PEARL, Miss -
Around 5 p.m. Central Time on April 28, everyone had left Mid-South Auction with the exception of Bob Sullivan and a nighttime security guard.
Throughout that afternoon, Sullivan — the vice president and general manager of the Pearl, Miss. auction— had been receiving tornado warnings on his phone.
But just before 7 p.m., the tone of those weather messages would change sharply and suddenly — that is, it was no longer a tornado warning. It was now an emergency alert.
“So, I ran and got the guard, and I told him, ‘Hey, look, you need to leave the guard station. Come on inside,’” Sullivan said in a recent interview with AuSM.
The two of them made it to the e-commerce manager’s office, which is in the middle of the building and has no windows. Less than five minutes later, a dangerous tornado approached from the south.
And as Sullivan put it, it ripped the auction arena and the check-in building “all to hell.”
As it turns out, there were an estimated 66 tornadoes on that Monday alone in the South, according to from May 7 on The Weather Channel's website. As for Mid-South, fortunately, both Sullivan and the security guard were unharmed, as the main office was damaged only minimally compared to what happened elsewhere at the auction, where a nightmarish mess awaited.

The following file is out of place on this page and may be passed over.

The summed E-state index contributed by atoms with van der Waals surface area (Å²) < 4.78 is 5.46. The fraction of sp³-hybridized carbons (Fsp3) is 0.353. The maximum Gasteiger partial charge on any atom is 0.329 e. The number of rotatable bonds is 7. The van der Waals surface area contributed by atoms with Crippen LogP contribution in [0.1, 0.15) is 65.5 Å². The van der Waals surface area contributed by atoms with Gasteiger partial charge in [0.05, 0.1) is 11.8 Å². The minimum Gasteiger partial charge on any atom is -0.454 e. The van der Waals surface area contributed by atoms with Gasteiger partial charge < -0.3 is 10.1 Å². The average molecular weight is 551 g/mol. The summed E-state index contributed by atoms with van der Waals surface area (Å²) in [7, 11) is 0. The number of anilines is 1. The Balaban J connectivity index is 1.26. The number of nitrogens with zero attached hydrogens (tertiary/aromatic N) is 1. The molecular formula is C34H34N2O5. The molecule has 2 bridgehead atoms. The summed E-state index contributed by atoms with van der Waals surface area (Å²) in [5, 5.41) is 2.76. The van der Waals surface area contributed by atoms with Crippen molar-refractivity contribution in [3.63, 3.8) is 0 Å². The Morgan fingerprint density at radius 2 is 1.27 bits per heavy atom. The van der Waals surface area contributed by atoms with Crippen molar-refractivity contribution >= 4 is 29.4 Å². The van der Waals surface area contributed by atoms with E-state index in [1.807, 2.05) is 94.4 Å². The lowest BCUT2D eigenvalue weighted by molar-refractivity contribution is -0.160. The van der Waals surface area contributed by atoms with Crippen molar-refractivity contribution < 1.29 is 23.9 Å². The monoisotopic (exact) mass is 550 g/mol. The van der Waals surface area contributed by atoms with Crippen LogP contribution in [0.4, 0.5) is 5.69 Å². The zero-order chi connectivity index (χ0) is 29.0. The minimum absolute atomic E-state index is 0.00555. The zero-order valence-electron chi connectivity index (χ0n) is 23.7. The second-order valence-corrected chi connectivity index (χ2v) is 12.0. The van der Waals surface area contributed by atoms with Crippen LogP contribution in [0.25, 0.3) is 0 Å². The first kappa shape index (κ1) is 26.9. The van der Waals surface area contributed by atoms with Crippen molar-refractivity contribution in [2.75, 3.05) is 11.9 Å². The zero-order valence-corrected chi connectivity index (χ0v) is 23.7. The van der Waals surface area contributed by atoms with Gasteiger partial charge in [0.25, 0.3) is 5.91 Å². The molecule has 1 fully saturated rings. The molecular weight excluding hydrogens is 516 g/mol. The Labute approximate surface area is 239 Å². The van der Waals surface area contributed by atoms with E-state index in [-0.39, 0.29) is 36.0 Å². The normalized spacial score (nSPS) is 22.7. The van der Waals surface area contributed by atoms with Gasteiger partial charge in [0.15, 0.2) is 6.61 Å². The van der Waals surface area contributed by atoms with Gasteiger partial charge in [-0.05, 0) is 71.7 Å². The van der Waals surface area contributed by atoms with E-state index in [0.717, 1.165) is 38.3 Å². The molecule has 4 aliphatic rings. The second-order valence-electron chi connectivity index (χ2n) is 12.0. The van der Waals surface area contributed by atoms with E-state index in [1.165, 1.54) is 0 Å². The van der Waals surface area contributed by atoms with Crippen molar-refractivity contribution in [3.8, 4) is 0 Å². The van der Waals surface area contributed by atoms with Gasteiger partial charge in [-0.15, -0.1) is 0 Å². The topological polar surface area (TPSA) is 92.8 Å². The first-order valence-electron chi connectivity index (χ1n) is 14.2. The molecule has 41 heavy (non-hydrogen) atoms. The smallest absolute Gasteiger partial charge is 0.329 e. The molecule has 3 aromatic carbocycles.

With fire lines busted, water sprayed all over the auction arena, whose roof was clipped off. And all that was inside was destroyed, Sullivan said.
“It looks like we’re going to have to rebuild … the adjuster is still working on it,” he said. “They’ve had their forensic engineer come up to check the red metal. That’s your steel beams. They said all that is OK, but probably, most of the other stuff is all going to have to be tore down and rebuilt.
“Basically, we just started rebuilding. Obviously, with that being Monday night (that the Tornado came through) and us being a Tuesday sale, Tuesday’s sale was cancelled because there was nothing working. We didn’t even have power or anything,” Sullivan said. “We had a gas leak. The power was off.”
Not to mention, there was vehicle damage as well.
Given the pressure changes that come with a tornado, he said, most cars had one or more windows blown out, some with all windows destroyed.
Additionally, the tornado wrought physical damage upon some of the cars.
“We have 250 acres of woods that border the south side of the auto auction. And that’s where the tornado came from,” Sullivan said. “It was just snapping off the top of trees and throwing the top half of pine trees like javelins all over the parking lot.”